I’m a Muslim, my host family’s Mormon and I attend a Catholic School. This is as diverse as it gets. It’s definitely a big learning experience for me and I’m getting acquainted with a lot of different concepts and learning a lot. Attending the mass on Friday in school and then later going for Friday prayers to the mosque and then attending Mormon Church on Sunday is definitely a part of the package.
To be short, YES is the best thing that has happened to me yet. Everybody should ‘YES’ once in their lives and the world would be so much better. (The first picture’s my senior picture too)”
Hopefully you all enjoyed his journey just as much as we did. Did you learn anything? Good if you did and if you didn’t, make sure next time you read more carefully( even the sign boards on the way to McDonalds). Feel free to share your likes , dislikes, comments, questions in the comments down below or tweet us. You can also share your unique experiences with us and send it to our email address(written down below) to get featured on “ExchangeStudentStation”
SOM’s twitter handle: @M_Umer_Janjua
“Yay! I got selected for XYZ workshop! But…. what if? how do I? Why this? where then?”
Well all your questions have been answered here in this brief 10 points you need to know to survive a workshop.
1. Take a suit/dress.
For boys: Take at least 3 dress shirts and 3 different ties. So by chance if you wear the same suit over and over again, you will have a new look with different shirts and ties everyday.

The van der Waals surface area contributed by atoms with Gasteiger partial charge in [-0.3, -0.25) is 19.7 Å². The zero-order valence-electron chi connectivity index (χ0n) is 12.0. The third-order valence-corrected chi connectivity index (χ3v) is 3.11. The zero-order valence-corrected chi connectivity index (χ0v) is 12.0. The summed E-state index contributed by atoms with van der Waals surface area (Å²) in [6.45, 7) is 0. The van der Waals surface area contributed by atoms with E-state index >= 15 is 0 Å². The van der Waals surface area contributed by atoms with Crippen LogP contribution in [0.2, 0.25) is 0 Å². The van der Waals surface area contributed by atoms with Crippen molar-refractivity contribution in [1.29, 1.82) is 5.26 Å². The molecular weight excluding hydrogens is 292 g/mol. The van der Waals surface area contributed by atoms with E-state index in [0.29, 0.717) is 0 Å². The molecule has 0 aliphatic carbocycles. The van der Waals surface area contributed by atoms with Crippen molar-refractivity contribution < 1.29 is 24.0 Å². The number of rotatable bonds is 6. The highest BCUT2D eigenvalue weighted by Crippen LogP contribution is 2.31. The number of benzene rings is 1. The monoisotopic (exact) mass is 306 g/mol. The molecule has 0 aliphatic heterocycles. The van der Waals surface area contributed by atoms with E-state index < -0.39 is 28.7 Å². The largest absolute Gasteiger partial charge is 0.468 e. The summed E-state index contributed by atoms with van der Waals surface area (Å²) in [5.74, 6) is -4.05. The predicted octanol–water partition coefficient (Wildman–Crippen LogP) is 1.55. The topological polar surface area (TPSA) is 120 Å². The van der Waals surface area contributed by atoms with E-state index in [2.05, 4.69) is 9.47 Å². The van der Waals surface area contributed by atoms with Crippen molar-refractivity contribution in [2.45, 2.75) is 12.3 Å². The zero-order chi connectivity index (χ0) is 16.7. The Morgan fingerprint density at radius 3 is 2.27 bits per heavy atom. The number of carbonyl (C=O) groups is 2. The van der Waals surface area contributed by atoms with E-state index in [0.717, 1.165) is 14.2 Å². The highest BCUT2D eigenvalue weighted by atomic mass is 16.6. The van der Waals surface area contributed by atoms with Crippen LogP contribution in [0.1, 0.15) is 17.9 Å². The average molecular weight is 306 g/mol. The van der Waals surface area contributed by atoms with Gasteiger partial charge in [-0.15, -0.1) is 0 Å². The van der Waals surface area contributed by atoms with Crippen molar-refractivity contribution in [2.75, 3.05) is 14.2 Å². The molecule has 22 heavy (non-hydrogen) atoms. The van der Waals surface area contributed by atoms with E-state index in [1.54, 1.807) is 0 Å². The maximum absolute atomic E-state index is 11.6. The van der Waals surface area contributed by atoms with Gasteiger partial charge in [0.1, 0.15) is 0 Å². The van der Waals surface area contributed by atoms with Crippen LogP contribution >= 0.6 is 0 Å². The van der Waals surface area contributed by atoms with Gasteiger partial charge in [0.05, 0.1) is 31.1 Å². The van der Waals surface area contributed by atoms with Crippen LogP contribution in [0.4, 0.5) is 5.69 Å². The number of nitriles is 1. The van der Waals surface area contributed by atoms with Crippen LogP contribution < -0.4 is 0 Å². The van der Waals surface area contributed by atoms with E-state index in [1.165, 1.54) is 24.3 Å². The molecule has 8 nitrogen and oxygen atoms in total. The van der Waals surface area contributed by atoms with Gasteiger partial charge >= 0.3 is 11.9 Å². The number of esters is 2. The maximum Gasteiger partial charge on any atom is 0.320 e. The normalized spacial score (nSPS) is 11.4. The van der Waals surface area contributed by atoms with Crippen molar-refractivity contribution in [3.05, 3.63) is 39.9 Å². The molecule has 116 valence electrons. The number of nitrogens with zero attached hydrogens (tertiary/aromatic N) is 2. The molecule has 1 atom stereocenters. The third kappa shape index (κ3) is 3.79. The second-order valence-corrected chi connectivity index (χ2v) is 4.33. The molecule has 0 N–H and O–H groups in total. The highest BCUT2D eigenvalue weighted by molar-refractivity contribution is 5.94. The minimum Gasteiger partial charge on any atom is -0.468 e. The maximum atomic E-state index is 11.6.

For girls: Take three tops to go with a skirt or dress pants and different jewelry to change looks. That way, you will look classy, elegant, non-poor and pretty.
2. Start conversation with random strangers other than your clan members. That way, you will have more fun, more learning and the one we all want: more popular!
3. If you see someone being all shy and non-interactive, go to them, talk to them and make someone’s day by introducing him/her to new people.
4. For breakfast, eat as much as healthy food as you can. By healthy I mean, milk, brown bread for protein and some fruits.
5. SLEEP! Take your total 7-8 hours sleep. Yes I know the phrase, YOLO, but that phrase don’t work always. Partying all night and not taking sleep can make you absent minded and just as much “out of your mind” as if you were drunk. YOLO!
6. Speak! Always try to interact with the facilitators during the session if required. Make your mark by trying to groom yourself. Also this will help you in conducting your own workshops in the future.
7. The social nights are always a great thing to look up to in any workshop. Make sure, you are actually looking up for socializing and not being with that your newly met special friend to socialize with.
8. If you have an talent, make sure everyone gets to know it during the workshop. Nothing better than a good memory of a good person.
9. Yes, talk, interact, laugh with the facilitators but don’t butter the lion. They get it! As a result, you are on the hit list, may it be positive or negative which depends on your luck.
10. Be yourself! Be humble as you finish the workshop. You got it because other people did not get it. Be thankful to those others. It takes a moment to turn the tables!
Good luck with surviving the workshops coming up!
Follow us on twitter @ExchangeSs. Feel free to tweet us for any queries.